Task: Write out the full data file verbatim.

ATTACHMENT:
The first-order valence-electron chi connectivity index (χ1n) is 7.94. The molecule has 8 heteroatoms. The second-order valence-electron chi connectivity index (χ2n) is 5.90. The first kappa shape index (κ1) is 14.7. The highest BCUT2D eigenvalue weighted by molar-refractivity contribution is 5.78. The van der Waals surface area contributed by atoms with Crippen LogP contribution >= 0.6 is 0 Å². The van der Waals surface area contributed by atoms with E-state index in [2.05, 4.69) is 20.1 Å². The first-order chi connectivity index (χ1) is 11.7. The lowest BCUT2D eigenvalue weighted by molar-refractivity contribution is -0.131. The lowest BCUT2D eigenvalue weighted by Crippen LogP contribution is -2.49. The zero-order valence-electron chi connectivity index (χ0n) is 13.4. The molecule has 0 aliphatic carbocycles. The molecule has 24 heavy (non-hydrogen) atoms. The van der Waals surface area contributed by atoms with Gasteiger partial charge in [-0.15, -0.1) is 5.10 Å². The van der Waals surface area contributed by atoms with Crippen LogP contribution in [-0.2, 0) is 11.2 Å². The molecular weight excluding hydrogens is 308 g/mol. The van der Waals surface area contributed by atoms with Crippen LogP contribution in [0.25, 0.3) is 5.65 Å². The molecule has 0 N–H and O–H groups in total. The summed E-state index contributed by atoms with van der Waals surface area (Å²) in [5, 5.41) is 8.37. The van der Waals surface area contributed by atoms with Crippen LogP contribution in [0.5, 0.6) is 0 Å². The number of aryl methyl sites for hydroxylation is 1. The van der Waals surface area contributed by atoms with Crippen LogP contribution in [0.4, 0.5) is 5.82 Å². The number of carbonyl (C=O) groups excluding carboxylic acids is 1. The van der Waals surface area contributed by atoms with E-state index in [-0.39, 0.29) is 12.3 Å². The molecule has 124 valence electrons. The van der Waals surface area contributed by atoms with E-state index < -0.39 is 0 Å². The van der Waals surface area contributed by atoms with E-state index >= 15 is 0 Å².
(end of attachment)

The first-order valence-electron chi connectivity index (χ1n) is 7.94. The molecule has 8 heteroatoms. The second-order valence-electron chi connectivity index (χ2n) is 5.90. The first kappa shape index (κ1) is 14.7. The highest BCUT2D eigenvalue weighted by molar-refractivity contribution is 5.78. The van der Waals surface area contributed by atoms with Crippen LogP contribution >= 0.6 is 0 Å². The van der Waals surface area contributed by atoms with E-state index in [2.05, 4.69) is 20.1 Å². The first-order chi connectivity index (χ1) is 11.7. The lowest BCUT2D eigenvalue weighted by molar-refractivity contribution is -0.131. The lowest BCUT2D eigenvalue weighted by Crippen LogP contribution is -2.49. The zero-order valence-electron chi connectivity index (χ0n) is 13.4. The molecule has 0 aliphatic carbocycles. The molecule has 24 heavy (non-hydrogen) atoms. The van der Waals surface area contributed by atoms with Gasteiger partial charge in [-0.15, -0.1) is 5.10 Å². The van der Waals surface area contributed by atoms with Crippen LogP contribution in [-0.2, 0) is 11.2 Å². The molecular weight excluding hydrogens is 308 g/mol. The van der Waals surface area contributed by atoms with Crippen LogP contribution in [0.25, 0.3) is 5.65 Å². The molecule has 0 N–H and O–H groups in total. The summed E-state index contributed by atoms with van der Waals surface area (Å²) in [5, 5.41) is 8.37. The van der Waals surface area contributed by atoms with Crippen LogP contribution in [0.5, 0.6) is 0 Å². The number of aryl methyl sites for hydroxylation is 1. The van der Waals surface area contributed by atoms with Crippen LogP contribution in [0.4, 0.5) is 5.82 Å². The number of carbonyl (C=O) groups excluding carboxylic acids is 1. The van der Waals surface area contributed by atoms with E-state index in [-0.39, 0.29) is 12.3 Å². The molecule has 124 valence electrons. The van der Waals surface area contributed by atoms with E-state index < -0.39 is 0 Å². The van der Waals surface area contributed by atoms with E-state index >= 15 is 0 Å².